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A future in which digital technologies will transform the way we all live and work is materialising before our
eyes. This revolution promises to reduce the friction in everything from transport to medical diagnosis and will profoundly alter the way we interact with ourselves and our environment.
Beneath these potential benefits lies a great economic opportunity for the UK, but radical steps must be taken if we are to harness this disruption and supercharge our economy.
This next wave in the UK’s digital revolution is being powered by the increased convergence of the internet of things (IoT), big data analytics, cloud computing and emerging tech such as artificial intelligence (AI), alongside advanced autonomous robotics, drones and augmented reality.
To take full advantage of the potential social and economic benefits offered by these ground-breaking technologies, the UK must first address three key challenges: we must build public trust in emerging technologies; ensure we stay ahead of cyber criminals; and reduce the growing digital skills gap.
It is the coming together of large datasets created by the IoT and managed by cloud computing, combined with cutting-edge data analytics, that brings the potential of these technologies to life for organisations and consumers alike. It is therefore crucial to develop trust and confidence around issues such as data privacy. However, current commentary in this area is often driven by negative media stories of unfortunate incidents where data is breached or stolen, for example.
Having a workable data protection legal framework will play a key role in building this trust. Specifically, it will help to ensure that data is being collected, managed and handled in an appropriate and transparent way. The new General Data Protection Regulation (GDPR) coming into effect in May 2018 will help with this.
While data is powering the UK’s digital economy and society, it is important to remember that data, and the digital products and services powered by it, are global.
With the UK preparing to leave the EU, it is vital to secure a post-Brexit mutual data adequacy agreement that will allow data to flow between the UK and EU as it does today, so that UK organisations and citizens can continue to realise the full economic and social benefits of digital technology.
Ever-changing security landscape
Naturally, trust is built on confidence. And confidence will be achieved only if we have a constantly innovating cyber industry able to meet the needs of an ever-changing security landscape.
With 46% of all businesses identifying at least one cyber security breach or attack last year, the need to continue to develop this industry is of the utmost importance. It is essential that businesses put in place the most appropriate cyber security policies, processes and technology to ensure we are protecting increasingly connected online business-critical systems.
Of course, it’s not just about business security. We must ensure that all our citizens are safe and secure in the online world. As the world becomes more digital, ensuring safety and security for people, as well as businesses and infrastructure, is of critical importance. The UK needs to build on its strong cyber security credentials and make the country the safest place for people to go online.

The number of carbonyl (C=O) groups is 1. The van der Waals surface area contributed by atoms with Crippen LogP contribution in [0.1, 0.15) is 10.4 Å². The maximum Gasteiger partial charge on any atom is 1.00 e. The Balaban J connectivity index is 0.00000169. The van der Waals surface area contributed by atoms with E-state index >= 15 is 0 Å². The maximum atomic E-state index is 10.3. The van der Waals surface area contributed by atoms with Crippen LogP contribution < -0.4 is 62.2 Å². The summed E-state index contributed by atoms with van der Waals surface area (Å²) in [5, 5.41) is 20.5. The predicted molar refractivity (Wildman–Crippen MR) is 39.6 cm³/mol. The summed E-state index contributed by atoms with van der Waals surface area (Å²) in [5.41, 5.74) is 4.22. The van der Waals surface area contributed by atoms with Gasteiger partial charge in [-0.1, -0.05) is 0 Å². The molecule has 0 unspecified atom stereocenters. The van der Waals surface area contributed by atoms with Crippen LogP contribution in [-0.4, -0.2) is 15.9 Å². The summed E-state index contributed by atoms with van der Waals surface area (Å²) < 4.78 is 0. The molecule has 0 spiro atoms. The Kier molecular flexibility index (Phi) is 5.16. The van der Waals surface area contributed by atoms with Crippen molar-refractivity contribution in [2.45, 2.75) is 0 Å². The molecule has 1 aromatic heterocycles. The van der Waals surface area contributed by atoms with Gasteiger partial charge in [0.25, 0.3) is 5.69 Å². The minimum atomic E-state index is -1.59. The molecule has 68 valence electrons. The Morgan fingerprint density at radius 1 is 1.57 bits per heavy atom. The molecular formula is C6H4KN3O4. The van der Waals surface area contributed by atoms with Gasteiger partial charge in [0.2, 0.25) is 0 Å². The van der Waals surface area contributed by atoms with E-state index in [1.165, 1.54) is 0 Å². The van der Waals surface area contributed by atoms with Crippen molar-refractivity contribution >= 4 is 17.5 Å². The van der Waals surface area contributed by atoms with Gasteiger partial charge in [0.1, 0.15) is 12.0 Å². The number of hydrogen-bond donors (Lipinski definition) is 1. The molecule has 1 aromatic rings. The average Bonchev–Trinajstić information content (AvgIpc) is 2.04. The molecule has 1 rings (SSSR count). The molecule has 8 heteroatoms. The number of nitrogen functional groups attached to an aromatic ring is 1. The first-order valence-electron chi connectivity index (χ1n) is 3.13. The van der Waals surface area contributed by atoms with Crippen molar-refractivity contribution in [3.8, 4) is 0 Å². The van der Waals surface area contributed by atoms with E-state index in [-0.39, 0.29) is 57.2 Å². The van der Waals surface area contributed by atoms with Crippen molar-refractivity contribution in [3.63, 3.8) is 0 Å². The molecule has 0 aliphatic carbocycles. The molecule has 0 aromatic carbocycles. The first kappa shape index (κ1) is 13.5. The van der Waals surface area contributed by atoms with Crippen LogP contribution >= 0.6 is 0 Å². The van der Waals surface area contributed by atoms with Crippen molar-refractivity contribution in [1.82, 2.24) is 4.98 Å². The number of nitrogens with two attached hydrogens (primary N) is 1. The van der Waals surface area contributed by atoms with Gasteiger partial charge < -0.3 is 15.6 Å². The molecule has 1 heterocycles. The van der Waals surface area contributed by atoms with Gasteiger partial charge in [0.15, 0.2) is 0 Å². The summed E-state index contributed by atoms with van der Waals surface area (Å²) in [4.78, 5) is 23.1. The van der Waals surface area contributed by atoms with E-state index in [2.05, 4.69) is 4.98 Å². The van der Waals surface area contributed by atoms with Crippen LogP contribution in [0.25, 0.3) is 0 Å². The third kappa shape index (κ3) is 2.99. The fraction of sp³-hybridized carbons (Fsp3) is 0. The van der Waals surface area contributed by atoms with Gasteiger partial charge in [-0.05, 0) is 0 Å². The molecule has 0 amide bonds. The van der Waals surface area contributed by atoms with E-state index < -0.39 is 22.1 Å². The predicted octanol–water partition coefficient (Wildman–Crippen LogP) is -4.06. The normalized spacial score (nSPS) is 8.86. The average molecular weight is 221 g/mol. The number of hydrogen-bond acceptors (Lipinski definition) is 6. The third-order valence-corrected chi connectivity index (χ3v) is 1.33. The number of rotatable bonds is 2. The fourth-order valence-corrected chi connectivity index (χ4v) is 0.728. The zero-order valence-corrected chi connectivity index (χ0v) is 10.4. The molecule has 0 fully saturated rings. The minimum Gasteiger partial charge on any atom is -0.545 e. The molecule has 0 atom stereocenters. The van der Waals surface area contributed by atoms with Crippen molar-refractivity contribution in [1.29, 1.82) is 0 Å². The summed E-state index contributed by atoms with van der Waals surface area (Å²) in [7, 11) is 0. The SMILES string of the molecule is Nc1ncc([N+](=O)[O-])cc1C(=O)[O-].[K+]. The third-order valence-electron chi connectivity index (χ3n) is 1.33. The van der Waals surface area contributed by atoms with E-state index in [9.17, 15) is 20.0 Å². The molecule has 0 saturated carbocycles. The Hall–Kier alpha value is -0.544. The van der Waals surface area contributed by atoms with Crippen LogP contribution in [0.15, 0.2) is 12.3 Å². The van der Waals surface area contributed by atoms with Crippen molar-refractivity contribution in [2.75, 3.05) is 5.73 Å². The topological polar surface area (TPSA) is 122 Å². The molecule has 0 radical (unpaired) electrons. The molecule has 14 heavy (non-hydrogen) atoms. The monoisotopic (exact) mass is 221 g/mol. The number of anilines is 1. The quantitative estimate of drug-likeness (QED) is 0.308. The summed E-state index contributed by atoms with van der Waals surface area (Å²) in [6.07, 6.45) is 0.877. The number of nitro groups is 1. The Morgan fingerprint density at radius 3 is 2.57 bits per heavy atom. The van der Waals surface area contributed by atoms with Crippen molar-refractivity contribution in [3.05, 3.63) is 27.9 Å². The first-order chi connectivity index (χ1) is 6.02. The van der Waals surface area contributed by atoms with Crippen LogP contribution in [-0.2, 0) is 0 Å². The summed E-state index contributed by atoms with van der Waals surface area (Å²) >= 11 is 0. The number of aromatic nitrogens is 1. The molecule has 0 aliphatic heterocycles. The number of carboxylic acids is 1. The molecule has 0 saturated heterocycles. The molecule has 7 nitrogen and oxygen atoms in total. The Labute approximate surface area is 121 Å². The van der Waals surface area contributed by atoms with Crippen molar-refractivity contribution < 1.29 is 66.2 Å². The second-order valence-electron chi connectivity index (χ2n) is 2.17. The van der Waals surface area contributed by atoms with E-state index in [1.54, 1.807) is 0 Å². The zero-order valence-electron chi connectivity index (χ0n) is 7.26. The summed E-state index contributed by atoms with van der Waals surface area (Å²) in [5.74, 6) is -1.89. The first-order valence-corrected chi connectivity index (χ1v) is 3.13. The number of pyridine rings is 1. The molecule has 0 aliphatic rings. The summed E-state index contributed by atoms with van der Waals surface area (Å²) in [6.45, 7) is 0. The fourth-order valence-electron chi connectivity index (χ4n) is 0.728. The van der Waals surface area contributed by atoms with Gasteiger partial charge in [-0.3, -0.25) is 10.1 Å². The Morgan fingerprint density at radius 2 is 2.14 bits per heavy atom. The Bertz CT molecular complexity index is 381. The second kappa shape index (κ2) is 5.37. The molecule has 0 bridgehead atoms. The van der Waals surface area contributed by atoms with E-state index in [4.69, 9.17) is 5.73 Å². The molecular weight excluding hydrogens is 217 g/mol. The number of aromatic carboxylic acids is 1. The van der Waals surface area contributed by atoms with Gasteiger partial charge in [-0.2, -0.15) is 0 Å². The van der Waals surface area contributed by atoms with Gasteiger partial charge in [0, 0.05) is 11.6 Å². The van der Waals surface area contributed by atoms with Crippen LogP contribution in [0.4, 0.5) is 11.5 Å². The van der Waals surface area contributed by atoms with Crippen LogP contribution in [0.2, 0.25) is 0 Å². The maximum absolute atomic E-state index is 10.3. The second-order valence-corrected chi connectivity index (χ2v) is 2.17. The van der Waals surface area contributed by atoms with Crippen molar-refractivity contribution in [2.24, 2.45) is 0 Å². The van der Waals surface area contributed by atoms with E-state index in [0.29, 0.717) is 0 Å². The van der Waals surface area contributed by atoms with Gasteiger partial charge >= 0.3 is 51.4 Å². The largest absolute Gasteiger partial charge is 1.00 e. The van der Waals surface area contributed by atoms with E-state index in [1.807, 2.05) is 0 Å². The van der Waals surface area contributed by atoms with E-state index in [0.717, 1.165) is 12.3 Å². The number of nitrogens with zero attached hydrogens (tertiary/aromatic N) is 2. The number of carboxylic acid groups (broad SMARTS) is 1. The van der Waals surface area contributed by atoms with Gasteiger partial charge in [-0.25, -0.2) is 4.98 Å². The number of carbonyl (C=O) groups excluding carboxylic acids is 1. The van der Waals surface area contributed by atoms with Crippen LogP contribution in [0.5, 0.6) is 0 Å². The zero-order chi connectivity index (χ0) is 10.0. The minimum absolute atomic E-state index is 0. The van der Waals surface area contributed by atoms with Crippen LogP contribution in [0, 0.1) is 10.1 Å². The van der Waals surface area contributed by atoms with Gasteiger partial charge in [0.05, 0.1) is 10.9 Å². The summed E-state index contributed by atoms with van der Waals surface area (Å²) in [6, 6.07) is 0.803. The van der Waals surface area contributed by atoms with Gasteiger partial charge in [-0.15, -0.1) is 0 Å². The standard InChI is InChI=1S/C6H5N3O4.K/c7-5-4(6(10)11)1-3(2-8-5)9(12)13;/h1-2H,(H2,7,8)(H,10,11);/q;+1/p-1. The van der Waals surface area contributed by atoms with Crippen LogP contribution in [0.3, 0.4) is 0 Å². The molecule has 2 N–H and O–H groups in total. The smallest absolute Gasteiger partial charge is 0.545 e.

Essential cyber security tools, such as encryption, must be protected, and young people must be supported to develop digital resilience to navigate the online world safely.
Read more about the digital economy
- Experts from across UK technology sector will help government implement digital economy policies.
- In its third TechNation report, Tech City UK says the nation leads the way in digital innovation across Europe.
- What does Brexit mean for the digital economy?
A major way to help ensure a good basis for dealing with issues such as cyber security will be skills – a major challenge across the sector. Addressing the skills gap is also crucial to assuring that we create a modern and open digital economy that works for everyone.
The UK has one of the most pronounced digital skills gaps in Europe, with reports suggesting it will have 161,000 unfilled vacancies by 2020 – 21% of all unfilled vacancies in Europe.
Also, the UK’s domestic digital skills pipeline is not strong enough to meet the growing demand, and skilled workers from both the EU and non-EEA countries face tighter restrictions. Therefore, urgent steps in areas such as immigration, education and diversity need to be taken to ensure the economy doesn’t slip.
As the UK looks to the future, it is fundamental that we focus on supercharging the digital transformation of our economy and society. This is critical if the UK is to maintain and grow its position in the constantly evolving global economy.
But there are no easy answers as to how the UK will drive the adoption of technologies that will bring productivity benefits and energise our supply chain to take advantage of global markets.
We do know, though, that building a culture of digital and data trust and confidence, securing and protecting systems from cyber attack and addressing our digital skills gap are three key issues that must be addressed if we are to prosper in this new world. The revolution is coming – we must choose whether we undergo it or whether we are active agents in it.
You can join senior leaders from the technology industry as well as members of government at TechUK’s Supercharging the Digital Economy 2017 event on 31 October and be part of this discussion – sign up to the event here.